Buyoya was accused of the murder of Melchior Ndadaye, who had defeated him to become Burundi’s first freely elected president. Nineteen others were also sentenced, three of whom were given 20 years in prison.
(The African Stand) — Burundi’s top court sentenced former President Pierre Buyoya to life imprisonment on Tuesday, for the murder of another former president in 1993.
Buyoya was accused of murdering Melchior Ndadaye, who had defeated Buyoya to become the central African country’s first freely elected president.
The court also sentenced 19 others in relation to the case, three of whom were given 20 years in prison. Many of those convicted did not appear in court since they were abroad.
Those sentenced were also ordered to collectively pay a fine of 103 billion Burundian francs (€45 million $53 million).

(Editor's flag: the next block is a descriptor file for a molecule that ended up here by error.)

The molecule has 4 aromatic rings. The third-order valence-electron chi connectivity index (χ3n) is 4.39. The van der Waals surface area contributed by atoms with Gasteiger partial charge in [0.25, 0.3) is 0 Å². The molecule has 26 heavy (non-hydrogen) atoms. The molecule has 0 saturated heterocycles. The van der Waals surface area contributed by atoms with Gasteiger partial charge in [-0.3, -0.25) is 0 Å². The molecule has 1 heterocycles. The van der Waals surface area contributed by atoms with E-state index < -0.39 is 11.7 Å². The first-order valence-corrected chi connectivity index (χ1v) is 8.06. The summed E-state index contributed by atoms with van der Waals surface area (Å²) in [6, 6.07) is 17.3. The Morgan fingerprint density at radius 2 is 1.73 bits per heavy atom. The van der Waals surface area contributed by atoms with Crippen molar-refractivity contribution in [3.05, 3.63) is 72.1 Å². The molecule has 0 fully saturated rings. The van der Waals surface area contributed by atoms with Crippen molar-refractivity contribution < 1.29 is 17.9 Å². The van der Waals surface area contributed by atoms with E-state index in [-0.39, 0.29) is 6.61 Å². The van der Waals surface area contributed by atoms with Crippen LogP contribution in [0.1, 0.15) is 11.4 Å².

Long civil war
After winning independence from Belgium in 1962, Burundi had growing tensions between the majority Hutu group and minority Tutsis.
Ndadaye was killed along with several of his cabinet ministers, in an ambush by Tutsi soldiers four months after he won the election. A few low-ranking officials were arrested for the assassination in 1998.
The murders and the following political turmoil led to a civil war that lasted until 2016. Around 300,000 people died in these ethnic clashes.
After a military coup, Buyoya, a Tutsi, ruled the nation between 1996 and 2003.
Ndadaye’s FRODEBU was Burundi’s largest political party at the time. His successor Cyprien Ntaryamira died in a plane crash in 1994 in Rwanda.
‘Another diversionary move’
Pierre Buyoya is currently positioned as the African union’s representative in Mali and Sahel.
The African Union is yet to comment on the sentence.
In November 2018, an international arrest warrant was issued against Buyoya. He said it was “another diversionary move aimed at burying painful, unresolved questions,” referring to a political crisis in the nation following the 2015 elections.
He said that the officers who had killed Ndadaye had already been arrested.